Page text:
Geopolitical risk bearing down on global oil markets is increasingly taking hold and weighing on oil prices as Saudi Arabia and Iran jockey for influence and position in the Middle East. These concerns escalated just over a week ago when Saudi Arabia’s young Prince Mohammed bin Salman ramped up tough rhetoric over Iran, pledging to acquire nuclear weapons if indeed Iran develops them.
His muscular geopolitical approach in the Middle East and recent talks in Washington with President Trump, pledging to buy more U.S. military hardware, shows that Saudi foreign policy under his helm will be more aggressive, albeit with even more military punch – all factors that spook oil markets and tend to drive prices upward.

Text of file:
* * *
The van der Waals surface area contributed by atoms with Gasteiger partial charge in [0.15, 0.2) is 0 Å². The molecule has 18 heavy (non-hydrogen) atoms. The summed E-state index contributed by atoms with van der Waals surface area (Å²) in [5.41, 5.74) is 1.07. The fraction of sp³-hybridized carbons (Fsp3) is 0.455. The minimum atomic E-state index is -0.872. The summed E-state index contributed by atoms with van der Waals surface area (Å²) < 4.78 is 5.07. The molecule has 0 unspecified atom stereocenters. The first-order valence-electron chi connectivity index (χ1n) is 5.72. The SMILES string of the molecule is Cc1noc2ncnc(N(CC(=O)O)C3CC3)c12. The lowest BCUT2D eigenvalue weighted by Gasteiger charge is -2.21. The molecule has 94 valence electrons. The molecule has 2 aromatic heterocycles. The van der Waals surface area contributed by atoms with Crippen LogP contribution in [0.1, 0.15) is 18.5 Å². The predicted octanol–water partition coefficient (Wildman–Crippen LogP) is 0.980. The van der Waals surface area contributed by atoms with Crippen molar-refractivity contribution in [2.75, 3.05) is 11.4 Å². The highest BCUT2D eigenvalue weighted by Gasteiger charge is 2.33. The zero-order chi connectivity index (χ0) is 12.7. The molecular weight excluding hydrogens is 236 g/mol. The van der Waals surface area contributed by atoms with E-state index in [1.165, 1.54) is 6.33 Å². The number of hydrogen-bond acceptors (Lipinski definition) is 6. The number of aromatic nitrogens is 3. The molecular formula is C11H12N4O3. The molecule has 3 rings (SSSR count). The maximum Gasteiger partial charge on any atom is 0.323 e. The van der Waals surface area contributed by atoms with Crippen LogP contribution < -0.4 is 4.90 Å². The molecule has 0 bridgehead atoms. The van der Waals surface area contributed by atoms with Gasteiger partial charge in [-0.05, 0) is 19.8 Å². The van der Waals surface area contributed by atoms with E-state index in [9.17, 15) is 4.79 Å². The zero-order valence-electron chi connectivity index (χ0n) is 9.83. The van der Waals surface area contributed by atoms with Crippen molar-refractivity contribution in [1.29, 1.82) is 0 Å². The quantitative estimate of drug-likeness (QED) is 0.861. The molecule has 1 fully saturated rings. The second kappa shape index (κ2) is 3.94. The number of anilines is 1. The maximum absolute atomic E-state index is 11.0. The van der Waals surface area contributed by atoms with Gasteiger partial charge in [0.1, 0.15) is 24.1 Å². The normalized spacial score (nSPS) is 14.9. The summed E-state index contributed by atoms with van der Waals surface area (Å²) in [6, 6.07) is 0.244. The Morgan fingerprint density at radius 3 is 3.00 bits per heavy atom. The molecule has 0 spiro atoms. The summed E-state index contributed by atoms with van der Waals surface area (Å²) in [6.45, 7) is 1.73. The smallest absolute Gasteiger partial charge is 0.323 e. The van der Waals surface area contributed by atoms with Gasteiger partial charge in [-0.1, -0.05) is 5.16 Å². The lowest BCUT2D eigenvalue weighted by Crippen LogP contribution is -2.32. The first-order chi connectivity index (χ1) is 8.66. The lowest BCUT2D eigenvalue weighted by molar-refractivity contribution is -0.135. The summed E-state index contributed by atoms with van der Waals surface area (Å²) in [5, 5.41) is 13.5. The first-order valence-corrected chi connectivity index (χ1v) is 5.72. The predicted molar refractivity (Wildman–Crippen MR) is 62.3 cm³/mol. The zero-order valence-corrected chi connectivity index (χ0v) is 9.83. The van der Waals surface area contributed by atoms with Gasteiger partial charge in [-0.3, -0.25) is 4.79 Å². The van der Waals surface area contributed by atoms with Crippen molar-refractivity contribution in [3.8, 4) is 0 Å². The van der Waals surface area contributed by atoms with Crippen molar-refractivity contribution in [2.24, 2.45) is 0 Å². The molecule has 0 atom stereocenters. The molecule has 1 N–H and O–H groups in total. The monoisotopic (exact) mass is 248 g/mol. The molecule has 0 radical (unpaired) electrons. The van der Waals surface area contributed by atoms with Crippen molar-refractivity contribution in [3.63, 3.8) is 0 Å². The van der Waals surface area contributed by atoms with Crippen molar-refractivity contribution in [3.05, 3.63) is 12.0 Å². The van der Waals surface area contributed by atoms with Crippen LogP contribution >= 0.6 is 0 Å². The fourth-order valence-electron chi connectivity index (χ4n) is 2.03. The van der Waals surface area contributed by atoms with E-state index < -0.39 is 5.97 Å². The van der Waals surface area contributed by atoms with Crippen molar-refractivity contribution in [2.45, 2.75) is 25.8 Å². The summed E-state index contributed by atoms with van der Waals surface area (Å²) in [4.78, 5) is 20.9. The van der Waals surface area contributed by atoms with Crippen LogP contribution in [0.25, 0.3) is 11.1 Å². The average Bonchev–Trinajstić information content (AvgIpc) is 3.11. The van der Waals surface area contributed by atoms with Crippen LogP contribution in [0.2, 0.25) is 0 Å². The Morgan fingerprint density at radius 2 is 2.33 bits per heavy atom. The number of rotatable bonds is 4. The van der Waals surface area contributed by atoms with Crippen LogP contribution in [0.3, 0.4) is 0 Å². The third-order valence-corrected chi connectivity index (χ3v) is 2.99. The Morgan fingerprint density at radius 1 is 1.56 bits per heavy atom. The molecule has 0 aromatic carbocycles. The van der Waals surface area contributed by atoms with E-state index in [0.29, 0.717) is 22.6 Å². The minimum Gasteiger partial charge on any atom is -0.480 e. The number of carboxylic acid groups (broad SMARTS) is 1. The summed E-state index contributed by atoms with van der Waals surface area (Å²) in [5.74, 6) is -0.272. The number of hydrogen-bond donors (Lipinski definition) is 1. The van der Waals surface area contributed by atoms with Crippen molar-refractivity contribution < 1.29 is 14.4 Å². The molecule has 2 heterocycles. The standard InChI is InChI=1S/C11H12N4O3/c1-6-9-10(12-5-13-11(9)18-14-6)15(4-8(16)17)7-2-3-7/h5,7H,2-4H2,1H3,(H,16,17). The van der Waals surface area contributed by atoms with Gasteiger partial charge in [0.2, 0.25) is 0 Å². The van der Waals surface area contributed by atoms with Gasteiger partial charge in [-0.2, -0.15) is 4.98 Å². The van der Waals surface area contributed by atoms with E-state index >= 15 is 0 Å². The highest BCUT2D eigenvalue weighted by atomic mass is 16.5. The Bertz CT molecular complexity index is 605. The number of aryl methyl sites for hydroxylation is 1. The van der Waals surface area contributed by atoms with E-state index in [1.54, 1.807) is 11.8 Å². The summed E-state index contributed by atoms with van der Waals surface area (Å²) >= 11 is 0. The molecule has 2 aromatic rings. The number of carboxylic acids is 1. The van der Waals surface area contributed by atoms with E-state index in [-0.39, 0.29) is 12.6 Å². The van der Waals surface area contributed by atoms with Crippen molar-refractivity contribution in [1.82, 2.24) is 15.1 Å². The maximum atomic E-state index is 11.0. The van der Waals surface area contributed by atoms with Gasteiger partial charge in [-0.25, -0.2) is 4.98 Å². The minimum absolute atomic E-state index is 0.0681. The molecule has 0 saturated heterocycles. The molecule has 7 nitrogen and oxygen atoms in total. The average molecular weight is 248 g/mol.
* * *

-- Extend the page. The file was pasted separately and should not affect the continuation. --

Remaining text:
In fact, oil prices have already seemingly found a floor with both global-benchmarks Brent crude and NYMEX-traded West Texas Intermediate (WTI) crude prices trading in a low to mid $60s range for an extended period of time. However, given renewed geopolitical risk, that trading average could easily trend upward into the low to mid-$70s range.
All of this of course is not lost on oil and gas exploration and production (E&P) companies, who pulled back their endeavors, particularly more cost intensive offshore drilling actives, during the 2014-2016 global oil price crash.
Now, it seems offshore drilling, at least in some parts of the world, could be poised for a healthy comeback, particularly in the waters of Southeast Asia.